Ruth Thornton-Payne, principal of St. Malachy School, describes similar partnering and participation by people and parishes in the Philadelphia suburbs. Ruth graduated from St. Malachy herself, became a teacher’s aide there, then a teacher for 27 years before becoming principal four years ago. St. Malachy is “a place I call home,” she says. “Father Mac knew me when I was a little girl. He is dedicated to improving St. Malachy School.”
So is its principal, whose four sons have all graduated from St. Malachy and, as is common among its graduates, have gone on to do well in high school and in life. The school opens for breakfast at 7:30 a.m. and the after-school program concludes at 6:30 p.m. “Have to—to make it work for single parents,” Father Mac explains. “This school is here to serve the community.”
Just this year, Father McNamee—inspired by his friend Father Michael Doyle and ably assisted by the school development committee—began an “Adopt-a-Student” program to offset the real costs of tuition ($4,500 per student) at St. Malachy. Donors could pledge a monthly gift or a single annual payment of $300. Students—and their sponsors—see the school as a “small island of safety and grace and faith,” their pastor observes.
That first “adoptive” year was concluded last May with Mass, luncheon and tour for the students and 95 of the sponsors. Principal Thornton-Payne describes sponsors clutching their photo of the adopted student, delighted to match image to reality. The principal recalls one woman saying, “When I get home, I’ll put your picture back on the refrigerator—with those of my other children.”...
“I try not to live here as though life begins and ends at 11th and Master— even though it could! I am connected and related to the neighborhood. I live here. I’m one of them,” Father McNamee says during a welcome but brief lull on a Sunday afternoon.
His desire to live his priestly ministry in this involved and involving way was inspired in part by Dorothy Day. Father Mac explains that, in the seminary library, “there was little by way of newspapers. I discovered The Catholic Worker newspaper and began looking for its appearance in the reading room....Dorothy Day was already talking about the revolution in the Church in Europe—liturgical renewal, social action and French worker-priests.” Day’s passion inspired the young seminarian. “Working in the inner city, involved in the struggle of working people, was as close as one could come in the American situation to a worker-priest,” Father Mac says....
He’s a man of prayer, this pastor. The shape it takes is an hour by “my morning window” in his upstairs room, incorporating the psalms and canticles of the Divine Office. Asked about his daily journal (his two works of prose have been excerpted from this reflective discipline), Father McNamee says, “I’m more tired at the end of the day now than I was 10 years ago.”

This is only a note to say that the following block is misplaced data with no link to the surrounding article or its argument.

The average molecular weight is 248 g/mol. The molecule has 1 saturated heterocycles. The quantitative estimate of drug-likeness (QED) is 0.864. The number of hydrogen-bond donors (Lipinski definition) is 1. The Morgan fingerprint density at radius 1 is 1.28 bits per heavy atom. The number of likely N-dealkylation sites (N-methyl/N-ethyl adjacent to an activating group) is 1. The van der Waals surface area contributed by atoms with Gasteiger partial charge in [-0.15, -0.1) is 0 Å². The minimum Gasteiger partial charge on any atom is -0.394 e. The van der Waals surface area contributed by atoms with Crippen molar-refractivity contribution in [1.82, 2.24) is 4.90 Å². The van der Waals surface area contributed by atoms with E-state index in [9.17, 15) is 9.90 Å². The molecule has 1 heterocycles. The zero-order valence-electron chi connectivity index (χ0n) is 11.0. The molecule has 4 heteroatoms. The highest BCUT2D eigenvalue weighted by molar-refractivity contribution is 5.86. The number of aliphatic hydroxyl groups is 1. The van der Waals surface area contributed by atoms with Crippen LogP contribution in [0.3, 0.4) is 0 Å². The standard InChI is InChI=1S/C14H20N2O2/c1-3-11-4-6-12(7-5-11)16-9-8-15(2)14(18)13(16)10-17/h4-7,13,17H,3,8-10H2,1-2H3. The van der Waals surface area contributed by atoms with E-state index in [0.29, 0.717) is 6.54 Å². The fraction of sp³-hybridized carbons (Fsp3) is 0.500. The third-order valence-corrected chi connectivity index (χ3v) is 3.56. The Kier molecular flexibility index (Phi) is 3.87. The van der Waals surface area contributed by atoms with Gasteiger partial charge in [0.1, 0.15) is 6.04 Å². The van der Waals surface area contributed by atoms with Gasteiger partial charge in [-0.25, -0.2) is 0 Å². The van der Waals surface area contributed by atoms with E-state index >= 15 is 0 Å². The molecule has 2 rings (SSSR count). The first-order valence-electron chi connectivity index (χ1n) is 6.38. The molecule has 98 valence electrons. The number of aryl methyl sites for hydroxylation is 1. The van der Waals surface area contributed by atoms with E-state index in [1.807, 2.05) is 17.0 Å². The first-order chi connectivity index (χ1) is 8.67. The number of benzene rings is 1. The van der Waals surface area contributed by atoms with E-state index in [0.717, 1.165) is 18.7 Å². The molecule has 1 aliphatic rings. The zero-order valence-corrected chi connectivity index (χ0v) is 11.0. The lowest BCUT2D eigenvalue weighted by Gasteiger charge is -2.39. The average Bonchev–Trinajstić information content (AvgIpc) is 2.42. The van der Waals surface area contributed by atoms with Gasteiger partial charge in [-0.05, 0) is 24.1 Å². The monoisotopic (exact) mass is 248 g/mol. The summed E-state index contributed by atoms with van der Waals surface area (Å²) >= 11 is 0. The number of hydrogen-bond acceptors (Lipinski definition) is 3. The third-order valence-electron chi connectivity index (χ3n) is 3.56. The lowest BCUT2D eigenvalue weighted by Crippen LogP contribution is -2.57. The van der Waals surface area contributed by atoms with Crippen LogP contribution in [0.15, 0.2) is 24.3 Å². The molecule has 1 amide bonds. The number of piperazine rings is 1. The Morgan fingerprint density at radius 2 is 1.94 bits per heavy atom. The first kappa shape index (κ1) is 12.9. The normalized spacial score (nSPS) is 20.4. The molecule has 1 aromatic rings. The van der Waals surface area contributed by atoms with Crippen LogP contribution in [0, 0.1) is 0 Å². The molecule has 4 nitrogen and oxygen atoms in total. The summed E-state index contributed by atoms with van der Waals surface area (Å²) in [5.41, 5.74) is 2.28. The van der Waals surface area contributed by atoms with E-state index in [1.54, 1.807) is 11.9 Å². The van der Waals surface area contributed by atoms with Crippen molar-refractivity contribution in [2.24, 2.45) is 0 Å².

Often Mondays find him at the Jersey shore, far enough away but close enough to reach. He and his friend Father Ed Hallinan, pastor of nearby St. Martin de Porres Parish, often escape there together. They fret together over questions of financial solvency, the future of their parishes, their people, their causes, their dilemmas. St. Malachy has the annual Irish concert and the Fighting Irish 5K Race which raise money, but still...
When May 2008 comes all too soon, will St. Malachy School have the strong financial base it needs to continue, independent of archdiocesan funding? Will the parish become one more casualty of inner-city closures? After all, St. Malachy has already absorbed the congregations of Gesu, Assumption, St. Edward and Our Lady of Mercy parishes. “Whether this work survives us or doesn’t is completely out of our hands,” says Father McNamee.
The two priests are weary but resolute. Father Mac’s beloved Simone Weil comes to mind, saying, “A test of what is real is that it is hard and rough. Joys are found in it, not pleasure. What is pleasant belongs in dreams.”
The junior of the duo marks his silver jubilee of ordination next year. Beyond them, it's safe to say that this town's talent pool for engaged, effective, life-giving urban ministry is as thin as the work is necessary, and not merely for the good of the souls within their boundaries.
In the most recent high-profile homily delivered by an American prelate, the newly-installed archbishop of Baltimore reiterated a predecessor's emphatic call: "If we don't save this city, we can forget about the church in the archdiocese."
"In human terms," Edwin O'Brien said, Cardinal Lawrence Shehan's charge "remains as true today as it was 41 years ago. For to write off large parts of this city as hopeless and beyond redemption is to disregard tens of thousands of lives made in the image and likeness of God.
"Such disregard might be very unlikely to find forgiveness on that last day, when each of us makes an account of our stewardship, as indeed we must...."
"It simply cannot be the case that the urban ministry of which the archdiocese of Baltimore was a pioneer should or must, finally, fail, from lack of energy, lack of resources, and lack of vision.
"We cannot allow this as a people, as a church. We cannot allow large parts of our city to die. We cannot allow thousands of our neighbors to live lives of hopelessness and despair...."
Suffice it to say, that imperative isn't unique to Charm City, nor the River City. Just as its Founder set "what you do for these least ones" as the measuring stick of his church's fidelity to him, so our future rests on the survival of "this vanishing style of ministry" and the support, with every last drop we can muster, of the heroic few who have sacrificed much to make it their life's work.
With its bishop-pastor long gone and its neighborhood's reign as mega-bastion of faith but a memory, some might be tempted to view St Malachy's halcyon days as past.
Then again, any who'd dare think that would be wise to meet Father Mac.